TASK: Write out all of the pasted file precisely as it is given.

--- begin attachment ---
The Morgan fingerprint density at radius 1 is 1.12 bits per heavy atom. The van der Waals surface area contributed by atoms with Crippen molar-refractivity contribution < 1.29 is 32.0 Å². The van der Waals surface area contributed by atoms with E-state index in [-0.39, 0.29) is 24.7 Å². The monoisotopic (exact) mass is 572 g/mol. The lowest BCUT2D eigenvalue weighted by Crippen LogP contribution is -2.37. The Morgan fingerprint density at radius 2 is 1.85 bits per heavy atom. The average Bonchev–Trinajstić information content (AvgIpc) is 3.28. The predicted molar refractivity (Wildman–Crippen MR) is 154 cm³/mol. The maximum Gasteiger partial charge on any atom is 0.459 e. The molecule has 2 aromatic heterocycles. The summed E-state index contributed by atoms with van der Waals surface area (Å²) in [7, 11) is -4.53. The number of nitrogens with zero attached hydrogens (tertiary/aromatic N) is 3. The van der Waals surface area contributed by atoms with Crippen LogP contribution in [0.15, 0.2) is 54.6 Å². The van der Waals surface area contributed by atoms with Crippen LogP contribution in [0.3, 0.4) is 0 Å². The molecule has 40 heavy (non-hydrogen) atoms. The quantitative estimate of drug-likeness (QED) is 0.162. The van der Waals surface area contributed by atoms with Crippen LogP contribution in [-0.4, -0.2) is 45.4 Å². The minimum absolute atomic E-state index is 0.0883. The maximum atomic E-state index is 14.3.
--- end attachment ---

The Morgan fingerprint density at radius 1 is 1.12 bits per heavy atom. The van der Waals surface area contributed by atoms with Crippen molar-refractivity contribution < 1.29 is 32.0 Å². The van der Waals surface area contributed by atoms with E-state index in [-0.39, 0.29) is 24.7 Å². The monoisotopic (exact) mass is 572 g/mol. The lowest BCUT2D eigenvalue weighted by Crippen LogP contribution is -2.37. The Morgan fingerprint density at radius 2 is 1.85 bits per heavy atom. The average Bonchev–Trinajstić information content (AvgIpc) is 3.28. The predicted molar refractivity (Wildman–Crippen MR) is 154 cm³/mol. The maximum Gasteiger partial charge on any atom is 0.459 e. The molecule has 2 aromatic heterocycles. The summed E-state index contributed by atoms with van der Waals surface area (Å²) in [7, 11) is -4.53. The number of nitrogens with zero attached hydrogens (tertiary/aromatic N) is 3. The van der Waals surface area contributed by atoms with Crippen LogP contribution in [0.15, 0.2) is 54.6 Å². The van der Waals surface area contributed by atoms with Crippen LogP contribution in [0.3, 0.4) is 0 Å². The molecule has 40 heavy (non-hydrogen) atoms. The quantitative estimate of drug-likeness (QED) is 0.162. The van der Waals surface area contributed by atoms with Crippen LogP contribution in [-0.4, -0.2) is 45.4 Å². The minimum absolute atomic E-state index is 0.0883. The maximum atomic E-state index is 14.3.